(Updated Feb. 25)
A former HCA nurse accused the hospital chain of fraudulently billing the federal government for services delivered at Regional Medical Center in San Jose to inflate reimbursement.
In an unsealed False Claims Act case in California federal court, the whistle-blower claimed that Regional Medical Center administrators billed intensive care unit, medical-surgical and telemetry services on an inpatient basis when the patient was still in the emergency department.
It stems from a capacity and understaffing issue, former Regional Medical Center emergency room nurse Zuri Lazard contends. Regional Medical Center is taking on more patients than it can accommodate and hasn't adequately trained its ER nurses in those specialties, which compromises patient care, according to the complaint filed in 2017.
The billing practice allegedly extends beyond the San Jose hospital to other HCA facilities, according to the lawsuit seeking an unspecified amount of damages.
The federal government and California declined to intervene. HCA said in a statement that the allegations are without merit and it is pleased that the state and federal government did not participate in the case.
Emergency medicine is an area where there are lots of opportunities to second-guess and challenge the coding after the fact, said Mark Silberman, a partner at the law firm Benesch.
"The core question is what was the motivation," he said. "Was it for the best interest of the patients or to obtain profits they weren't entitled to?"
Lazard claims that Regional Medical Center's emergency room typically has twice as many patients as beds. Management allegedly requires staff to tell other facilities that there is room for additional patients even when there isn't, which is "done solely to increase billing," the lawsuit claims.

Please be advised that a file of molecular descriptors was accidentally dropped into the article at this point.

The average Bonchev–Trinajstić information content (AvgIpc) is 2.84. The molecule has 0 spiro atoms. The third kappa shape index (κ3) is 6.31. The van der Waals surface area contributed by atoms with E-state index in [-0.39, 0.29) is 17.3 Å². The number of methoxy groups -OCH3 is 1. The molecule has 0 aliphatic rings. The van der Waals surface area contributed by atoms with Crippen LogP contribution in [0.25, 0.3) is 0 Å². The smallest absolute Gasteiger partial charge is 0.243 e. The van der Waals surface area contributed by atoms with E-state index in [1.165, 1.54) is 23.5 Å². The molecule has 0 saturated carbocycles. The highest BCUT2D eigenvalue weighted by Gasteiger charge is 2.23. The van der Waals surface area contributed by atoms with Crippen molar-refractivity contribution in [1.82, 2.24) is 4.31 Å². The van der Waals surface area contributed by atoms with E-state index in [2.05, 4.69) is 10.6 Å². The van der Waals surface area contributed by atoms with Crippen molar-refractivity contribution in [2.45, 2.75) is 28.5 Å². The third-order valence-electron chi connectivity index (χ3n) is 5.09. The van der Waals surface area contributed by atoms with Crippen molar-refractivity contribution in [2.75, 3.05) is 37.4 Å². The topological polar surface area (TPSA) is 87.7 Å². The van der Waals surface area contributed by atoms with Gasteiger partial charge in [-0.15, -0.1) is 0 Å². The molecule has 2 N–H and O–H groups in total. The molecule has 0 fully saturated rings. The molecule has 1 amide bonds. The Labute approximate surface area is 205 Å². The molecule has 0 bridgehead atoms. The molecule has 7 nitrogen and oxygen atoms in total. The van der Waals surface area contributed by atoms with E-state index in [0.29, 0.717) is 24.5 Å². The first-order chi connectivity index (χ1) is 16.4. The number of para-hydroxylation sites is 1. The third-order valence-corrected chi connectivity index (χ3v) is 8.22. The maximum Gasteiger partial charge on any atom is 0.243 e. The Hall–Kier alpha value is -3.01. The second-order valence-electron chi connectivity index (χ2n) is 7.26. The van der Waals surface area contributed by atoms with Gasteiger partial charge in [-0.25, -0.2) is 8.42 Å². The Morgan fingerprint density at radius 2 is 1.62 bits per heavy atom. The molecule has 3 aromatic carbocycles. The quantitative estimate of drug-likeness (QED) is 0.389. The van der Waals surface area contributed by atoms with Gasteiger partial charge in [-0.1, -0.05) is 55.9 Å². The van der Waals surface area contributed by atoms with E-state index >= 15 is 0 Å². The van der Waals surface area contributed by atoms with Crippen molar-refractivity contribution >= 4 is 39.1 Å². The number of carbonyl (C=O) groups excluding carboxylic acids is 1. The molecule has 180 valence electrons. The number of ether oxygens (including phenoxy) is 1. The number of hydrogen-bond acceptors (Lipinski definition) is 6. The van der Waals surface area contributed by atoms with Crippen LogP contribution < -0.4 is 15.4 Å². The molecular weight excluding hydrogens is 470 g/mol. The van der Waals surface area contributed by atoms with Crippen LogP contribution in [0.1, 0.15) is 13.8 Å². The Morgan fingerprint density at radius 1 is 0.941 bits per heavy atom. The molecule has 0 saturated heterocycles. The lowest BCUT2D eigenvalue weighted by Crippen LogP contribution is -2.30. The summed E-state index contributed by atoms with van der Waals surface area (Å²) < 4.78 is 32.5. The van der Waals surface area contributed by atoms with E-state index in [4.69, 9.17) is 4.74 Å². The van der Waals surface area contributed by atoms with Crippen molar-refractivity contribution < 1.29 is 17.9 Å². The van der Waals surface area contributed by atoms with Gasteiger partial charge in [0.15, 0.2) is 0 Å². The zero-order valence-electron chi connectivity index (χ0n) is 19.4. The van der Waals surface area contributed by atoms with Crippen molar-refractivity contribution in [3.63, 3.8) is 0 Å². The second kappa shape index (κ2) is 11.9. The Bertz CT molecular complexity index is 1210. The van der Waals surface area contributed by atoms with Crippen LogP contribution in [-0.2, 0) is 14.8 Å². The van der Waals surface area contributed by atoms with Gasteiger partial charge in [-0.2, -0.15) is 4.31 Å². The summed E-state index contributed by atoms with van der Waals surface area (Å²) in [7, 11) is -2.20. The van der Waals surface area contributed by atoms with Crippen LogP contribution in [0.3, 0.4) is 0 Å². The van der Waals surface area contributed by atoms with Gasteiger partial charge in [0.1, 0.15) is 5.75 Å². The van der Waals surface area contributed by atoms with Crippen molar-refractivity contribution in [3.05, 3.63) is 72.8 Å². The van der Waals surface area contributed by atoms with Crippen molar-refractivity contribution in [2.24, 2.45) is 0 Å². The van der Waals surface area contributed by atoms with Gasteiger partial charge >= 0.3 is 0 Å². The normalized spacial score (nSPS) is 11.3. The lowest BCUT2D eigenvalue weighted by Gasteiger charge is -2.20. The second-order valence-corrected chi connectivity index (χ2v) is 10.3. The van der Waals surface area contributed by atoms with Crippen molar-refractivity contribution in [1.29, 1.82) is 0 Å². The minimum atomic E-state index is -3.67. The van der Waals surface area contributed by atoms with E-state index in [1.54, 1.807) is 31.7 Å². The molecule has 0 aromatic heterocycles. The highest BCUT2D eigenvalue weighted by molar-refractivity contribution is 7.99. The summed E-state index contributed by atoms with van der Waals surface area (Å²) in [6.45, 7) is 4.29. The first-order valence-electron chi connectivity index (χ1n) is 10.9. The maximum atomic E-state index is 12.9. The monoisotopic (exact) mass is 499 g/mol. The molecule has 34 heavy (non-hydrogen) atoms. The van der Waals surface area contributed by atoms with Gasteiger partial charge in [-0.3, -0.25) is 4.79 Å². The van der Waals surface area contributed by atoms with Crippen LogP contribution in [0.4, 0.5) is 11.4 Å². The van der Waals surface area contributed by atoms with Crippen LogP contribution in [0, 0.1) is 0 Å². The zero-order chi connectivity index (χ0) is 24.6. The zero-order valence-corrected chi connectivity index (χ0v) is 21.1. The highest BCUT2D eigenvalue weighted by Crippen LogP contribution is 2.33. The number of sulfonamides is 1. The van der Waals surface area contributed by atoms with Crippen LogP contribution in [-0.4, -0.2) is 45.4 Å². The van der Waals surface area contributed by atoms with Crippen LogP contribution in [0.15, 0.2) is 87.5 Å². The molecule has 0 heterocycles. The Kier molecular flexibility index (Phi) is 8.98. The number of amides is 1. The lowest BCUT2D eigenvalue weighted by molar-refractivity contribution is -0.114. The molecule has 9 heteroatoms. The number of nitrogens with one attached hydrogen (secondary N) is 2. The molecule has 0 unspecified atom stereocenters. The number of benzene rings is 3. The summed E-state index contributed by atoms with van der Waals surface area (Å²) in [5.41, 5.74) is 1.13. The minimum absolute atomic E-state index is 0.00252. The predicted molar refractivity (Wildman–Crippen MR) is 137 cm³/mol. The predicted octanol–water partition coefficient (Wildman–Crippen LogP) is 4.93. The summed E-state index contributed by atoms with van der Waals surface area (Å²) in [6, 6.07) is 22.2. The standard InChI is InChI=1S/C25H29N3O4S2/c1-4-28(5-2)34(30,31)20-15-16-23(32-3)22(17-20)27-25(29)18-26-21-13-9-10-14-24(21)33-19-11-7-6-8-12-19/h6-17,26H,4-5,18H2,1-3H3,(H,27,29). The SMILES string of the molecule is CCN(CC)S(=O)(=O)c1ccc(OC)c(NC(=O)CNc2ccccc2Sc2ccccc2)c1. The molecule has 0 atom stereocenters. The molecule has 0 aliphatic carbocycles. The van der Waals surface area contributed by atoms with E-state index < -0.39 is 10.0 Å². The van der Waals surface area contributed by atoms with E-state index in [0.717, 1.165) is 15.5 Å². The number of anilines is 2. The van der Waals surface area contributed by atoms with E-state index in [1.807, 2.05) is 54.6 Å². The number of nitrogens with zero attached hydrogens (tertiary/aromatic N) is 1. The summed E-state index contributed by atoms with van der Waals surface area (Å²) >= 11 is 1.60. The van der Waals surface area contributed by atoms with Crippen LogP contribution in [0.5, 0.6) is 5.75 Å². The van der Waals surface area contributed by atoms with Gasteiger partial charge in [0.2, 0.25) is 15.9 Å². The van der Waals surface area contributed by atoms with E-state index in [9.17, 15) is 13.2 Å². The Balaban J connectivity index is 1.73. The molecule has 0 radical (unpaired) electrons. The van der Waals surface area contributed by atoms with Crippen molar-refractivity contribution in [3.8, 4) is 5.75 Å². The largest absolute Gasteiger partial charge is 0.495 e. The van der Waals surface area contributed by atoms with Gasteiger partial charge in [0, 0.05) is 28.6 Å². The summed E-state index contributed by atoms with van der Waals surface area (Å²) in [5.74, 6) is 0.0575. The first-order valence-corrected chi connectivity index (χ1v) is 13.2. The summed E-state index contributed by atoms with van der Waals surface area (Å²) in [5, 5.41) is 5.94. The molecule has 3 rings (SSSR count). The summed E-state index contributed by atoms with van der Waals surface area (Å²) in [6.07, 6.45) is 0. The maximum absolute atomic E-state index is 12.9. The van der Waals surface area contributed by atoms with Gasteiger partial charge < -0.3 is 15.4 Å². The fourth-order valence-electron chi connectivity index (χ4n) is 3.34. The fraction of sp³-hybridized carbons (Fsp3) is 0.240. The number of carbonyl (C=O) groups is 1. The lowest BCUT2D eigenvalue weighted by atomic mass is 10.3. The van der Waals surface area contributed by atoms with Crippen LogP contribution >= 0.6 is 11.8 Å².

She alleges that "holds" waiting for an inpatient bed to open up can spend days in the ER, although the documents allegedly claim they were elsewhere. Some of these "holds" were allegedly only treated by ER staff, but the charts indicate that ICU, medsurge or telemetry staff provided the services in inpatient beds that do not exist, boosting reimbursement, according to the complaint.
"The patients in the ER rooms lay on hard gurneys," the lawsuit reads. "Sometimes, rather than be in an ER enclosure, they are merely stuck on these gurneys in hallways for the entirety of their stay—days upon days. The ER nurses are unable to turn the patients every two hours as needed and/or pad and elevate the patients' bony prominences to help prevent the patients from developing bedsores."
The ER allegedly lacks basic supplies, a robust supply of food, ventilated acquired pneumonia kits, an adequate supply of tube feeding pumps or a centralized monitoring station, according to the lawsuit. Regional Medical Center is also allegedly placing overflow "hold" patients in unsafe areas, including an old electrophysiology lab that does not include a handicap-accessible bathroom, among other issues listed in the complaint.
Claims processors have no way of sorting through the electronic charting system to verify whether the patient was in the emergency department or an inpatient bed, Lazard alleges.
When Lazard told management that emergency room nurses aren't equipped to provide remote monitoring and other specialized services, the ER director wrote in an email, "it is within your scope of practice to perform admission assessments of patients while they await an inpatient bed," according to the lawsuit.
Lazard also accused Regional Medical Center of directing its staff to inflate its acuity scores and revenue codes that denote more care was provided, increasing reimbursement. In addition, administrators were allegedly billing the government for care delivered in a private room even when they housed multiple patients.
When Lazard raised these concerns with her supervisors, she was allegedly threatened with termination, escorted off the premises and had her wages and hours cut, among other retaliatory actions listed in the complaint.